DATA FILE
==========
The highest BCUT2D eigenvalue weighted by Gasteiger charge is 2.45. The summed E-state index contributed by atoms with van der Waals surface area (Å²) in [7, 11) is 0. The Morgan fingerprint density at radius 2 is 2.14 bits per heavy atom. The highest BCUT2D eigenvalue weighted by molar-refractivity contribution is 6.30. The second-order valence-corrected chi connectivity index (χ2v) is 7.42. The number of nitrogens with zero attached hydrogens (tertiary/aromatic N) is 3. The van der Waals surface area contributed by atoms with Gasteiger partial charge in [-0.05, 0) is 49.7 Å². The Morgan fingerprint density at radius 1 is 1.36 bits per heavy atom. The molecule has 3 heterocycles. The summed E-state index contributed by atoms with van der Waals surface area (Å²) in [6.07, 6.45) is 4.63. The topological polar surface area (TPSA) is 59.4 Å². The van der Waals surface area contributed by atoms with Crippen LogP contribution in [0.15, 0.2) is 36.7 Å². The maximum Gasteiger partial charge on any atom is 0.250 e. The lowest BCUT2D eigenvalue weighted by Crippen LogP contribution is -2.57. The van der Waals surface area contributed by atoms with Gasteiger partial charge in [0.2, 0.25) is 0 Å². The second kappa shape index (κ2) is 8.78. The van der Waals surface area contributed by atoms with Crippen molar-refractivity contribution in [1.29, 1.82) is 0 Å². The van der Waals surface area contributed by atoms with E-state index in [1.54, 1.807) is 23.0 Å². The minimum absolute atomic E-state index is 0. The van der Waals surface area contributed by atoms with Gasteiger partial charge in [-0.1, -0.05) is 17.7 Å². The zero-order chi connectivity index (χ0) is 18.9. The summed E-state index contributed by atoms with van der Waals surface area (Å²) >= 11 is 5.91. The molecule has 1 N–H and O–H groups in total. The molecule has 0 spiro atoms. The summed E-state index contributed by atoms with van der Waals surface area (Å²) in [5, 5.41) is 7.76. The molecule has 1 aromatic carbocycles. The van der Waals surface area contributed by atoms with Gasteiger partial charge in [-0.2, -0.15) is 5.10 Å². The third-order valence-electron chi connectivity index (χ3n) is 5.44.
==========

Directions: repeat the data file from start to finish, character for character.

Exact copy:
The highest BCUT2D eigenvalue weighted by Gasteiger charge is 2.45. The summed E-state index contributed by atoms with van der Waals surface area (Å²) in [7, 11) is 0. The Morgan fingerprint density at radius 2 is 2.14 bits per heavy atom. The highest BCUT2D eigenvalue weighted by molar-refractivity contribution is 6.30. The second-order valence-corrected chi connectivity index (χ2v) is 7.42. The number of nitrogens with zero attached hydrogens (tertiary/aromatic N) is 3. The van der Waals surface area contributed by atoms with Gasteiger partial charge in [-0.05, 0) is 49.7 Å². The Morgan fingerprint density at radius 1 is 1.36 bits per heavy atom. The molecule has 3 heterocycles. The summed E-state index contributed by atoms with van der Waals surface area (Å²) in [6.07, 6.45) is 4.63. The topological polar surface area (TPSA) is 59.4 Å². The van der Waals surface area contributed by atoms with Crippen LogP contribution in [0.15, 0.2) is 36.7 Å². The maximum Gasteiger partial charge on any atom is 0.250 e. The lowest BCUT2D eigenvalue weighted by Crippen LogP contribution is -2.57. The van der Waals surface area contributed by atoms with Gasteiger partial charge in [0.2, 0.25) is 0 Å². The second kappa shape index (κ2) is 8.78. The van der Waals surface area contributed by atoms with Crippen molar-refractivity contribution in [1.29, 1.82) is 0 Å². The van der Waals surface area contributed by atoms with E-state index in [1.54, 1.807) is 23.0 Å². The minimum absolute atomic E-state index is 0. The van der Waals surface area contributed by atoms with Gasteiger partial charge in [-0.1, -0.05) is 17.7 Å². The zero-order chi connectivity index (χ0) is 18.9. The summed E-state index contributed by atoms with van der Waals surface area (Å²) >= 11 is 5.91. The molecule has 1 N–H and O–H groups in total. The molecule has 0 spiro atoms. The summed E-state index contributed by atoms with van der Waals surface area (Å²) in [5, 5.41) is 7.76. The molecule has 1 aromatic carbocycles. The van der Waals surface area contributed by atoms with Gasteiger partial charge in [-0.2, -0.15) is 5.10 Å². The third-order valence-electron chi connectivity index (χ3n) is 5.44.